## Monday, October 7, 2013

### finishing/restoring old work 2 (academy days): our lady of the stars and the planets

our lady of the stars and the planets (own work, 1986-2014, 50 x 57 cm, click on the image for an enlargement)

i started this painting somewhere in 1986, when i just started out with acrylics. i was forced to start using acrylics since i had developed a serious allergy against all oil-based paints and their associated fumes already then. this in turn was largely due to my non-stop painting which for years took part in the same room where i slept (me being a poor student).

the painting was a complete experiment, in materials as well as form, and it didn't work out satisfactorily. but the result was intriguing and hung on my wall for well over a year until i finally gave up on trying to improve it. its merits were a certain freedom of expression, but its limitations were severe and i didn't have a clue how to proceed. i always kept it, hoping to one day find inspiration for a reworking.

this reworking took place the last few weeks. once again i had to cross certain unknown lands to get here. i decided to clarify some facial structures, and to simplify the background. then, using some painted cardboard parts that i had removed from the painting earlier, i cut out some stars. used palettes i tried in many combinations, to create planets. and i added seashells to our lady's clothing. i collected those shells last year, during endless walks by the seaside between st. maartenszee and bergen. (i will come back to those shells in a future post, but let me say already here that i picked just one sort, because i thought it would work very well in paintings. the surface of these shells is simply amazing.) of course, planets, stars and seashells refer to the traditional role of maria as stella maris (star of the sea), a guiding light for seafarers.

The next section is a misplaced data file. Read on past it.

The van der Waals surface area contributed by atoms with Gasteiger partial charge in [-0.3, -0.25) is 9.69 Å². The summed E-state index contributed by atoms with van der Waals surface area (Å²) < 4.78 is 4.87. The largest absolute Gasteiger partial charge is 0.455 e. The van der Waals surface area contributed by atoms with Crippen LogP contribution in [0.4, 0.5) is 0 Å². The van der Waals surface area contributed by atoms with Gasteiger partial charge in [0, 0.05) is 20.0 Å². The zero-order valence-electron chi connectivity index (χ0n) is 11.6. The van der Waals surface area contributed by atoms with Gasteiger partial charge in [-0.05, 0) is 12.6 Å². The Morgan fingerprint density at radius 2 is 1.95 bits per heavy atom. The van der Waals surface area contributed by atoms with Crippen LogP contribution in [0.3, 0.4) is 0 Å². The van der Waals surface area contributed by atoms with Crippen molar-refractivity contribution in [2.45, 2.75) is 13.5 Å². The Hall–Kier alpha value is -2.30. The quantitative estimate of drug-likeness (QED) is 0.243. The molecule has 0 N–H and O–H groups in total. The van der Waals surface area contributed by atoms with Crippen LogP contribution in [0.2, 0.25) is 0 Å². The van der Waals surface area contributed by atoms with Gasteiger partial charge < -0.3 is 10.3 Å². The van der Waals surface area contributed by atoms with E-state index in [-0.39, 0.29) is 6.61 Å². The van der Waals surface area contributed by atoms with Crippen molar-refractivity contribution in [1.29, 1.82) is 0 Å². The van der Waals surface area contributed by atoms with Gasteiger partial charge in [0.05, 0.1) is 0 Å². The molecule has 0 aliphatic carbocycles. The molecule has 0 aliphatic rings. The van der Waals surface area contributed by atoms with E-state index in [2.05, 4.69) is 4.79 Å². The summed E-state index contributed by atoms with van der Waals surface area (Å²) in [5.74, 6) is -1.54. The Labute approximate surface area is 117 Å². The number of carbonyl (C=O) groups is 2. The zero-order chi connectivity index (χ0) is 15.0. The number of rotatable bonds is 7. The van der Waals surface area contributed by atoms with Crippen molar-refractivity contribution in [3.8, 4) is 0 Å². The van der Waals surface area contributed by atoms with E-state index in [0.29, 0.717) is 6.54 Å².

as in almost all my works, i find a great difficulty in achieving the' fitting expression. most often it needs to be a mixture between some (soft) sadness, some contemplation, some compassion and some (small) smile as well. [postscript 2014: changed the expression once again, and added some hair elements...to make the painting more unambiguously uplifting]

the religious connotation is largely the same as in the notre dame des anges' series, but i wanted some surprise and childlike qualities in the painting. i'm not sure how well i have achieved these qualities, but i do have a strong sense that it is finished now, and should be taken as it is, with all its history and possible shortcomings. [and it probably has a strong `outsider art' feeling for many viewers. i have decided to not hold back this side of my art, especially when restoring/finishing older work].

filippo lippi, madonna and child (mid 15th century)

filippo lippi was the teacher of sandro botticelli, his influence on his pupil is clear to see. the star on maria in the above painting refers to her role as stella maris.